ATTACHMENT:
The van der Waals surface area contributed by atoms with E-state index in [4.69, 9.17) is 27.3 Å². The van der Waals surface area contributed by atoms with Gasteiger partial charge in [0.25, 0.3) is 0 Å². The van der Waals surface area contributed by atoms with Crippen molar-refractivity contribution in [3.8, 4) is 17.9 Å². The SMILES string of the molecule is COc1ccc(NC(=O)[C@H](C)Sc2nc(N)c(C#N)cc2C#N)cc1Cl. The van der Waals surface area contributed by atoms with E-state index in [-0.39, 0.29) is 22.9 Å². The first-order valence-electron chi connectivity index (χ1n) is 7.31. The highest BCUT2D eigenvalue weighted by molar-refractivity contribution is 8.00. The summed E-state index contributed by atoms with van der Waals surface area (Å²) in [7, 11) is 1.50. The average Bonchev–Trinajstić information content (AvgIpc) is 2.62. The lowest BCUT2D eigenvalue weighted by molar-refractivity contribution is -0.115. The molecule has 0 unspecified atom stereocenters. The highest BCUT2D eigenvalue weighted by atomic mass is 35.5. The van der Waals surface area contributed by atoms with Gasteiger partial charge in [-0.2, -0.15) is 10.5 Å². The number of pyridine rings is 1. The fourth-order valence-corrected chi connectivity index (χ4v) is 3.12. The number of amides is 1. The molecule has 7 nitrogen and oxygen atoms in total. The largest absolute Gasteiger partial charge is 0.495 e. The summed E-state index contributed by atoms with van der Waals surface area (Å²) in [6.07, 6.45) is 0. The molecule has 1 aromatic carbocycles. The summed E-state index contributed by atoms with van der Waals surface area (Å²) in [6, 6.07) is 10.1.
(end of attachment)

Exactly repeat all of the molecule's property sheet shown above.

The van der Waals surface area contributed by atoms with E-state index in [4.69, 9.17) is 27.3 Å². The van der Waals surface area contributed by atoms with Gasteiger partial charge in [0.25, 0.3) is 0 Å². The van der Waals surface area contributed by atoms with Crippen molar-refractivity contribution in [3.8, 4) is 17.9 Å². The SMILES string of the molecule is COc1ccc(NC(=O)[C@H](C)Sc2nc(N)c(C#N)cc2C#N)cc1Cl. The van der Waals surface area contributed by atoms with E-state index in [-0.39, 0.29) is 22.9 Å². The first-order valence-electron chi connectivity index (χ1n) is 7.31. The highest BCUT2D eigenvalue weighted by molar-refractivity contribution is 8.00. The summed E-state index contributed by atoms with van der Waals surface area (Å²) in [7, 11) is 1.50. The average Bonchev–Trinajstić information content (AvgIpc) is 2.62. The lowest BCUT2D eigenvalue weighted by molar-refractivity contribution is -0.115. The molecule has 0 unspecified atom stereocenters. The highest BCUT2D eigenvalue weighted by atomic mass is 35.5. The van der Waals surface area contributed by atoms with Gasteiger partial charge in [-0.2, -0.15) is 10.5 Å². The number of pyridine rings is 1. The fourth-order valence-corrected chi connectivity index (χ4v) is 3.12. The number of amides is 1. The molecule has 7 nitrogen and oxygen atoms in total. The largest absolute Gasteiger partial charge is 0.495 e. The summed E-state index contributed by atoms with van der Waals surface area (Å²) in [6.07, 6.45) is 0. The molecule has 1 aromatic carbocycles. The summed E-state index contributed by atoms with van der Waals surface area (Å²) in [6, 6.07) is 10.1.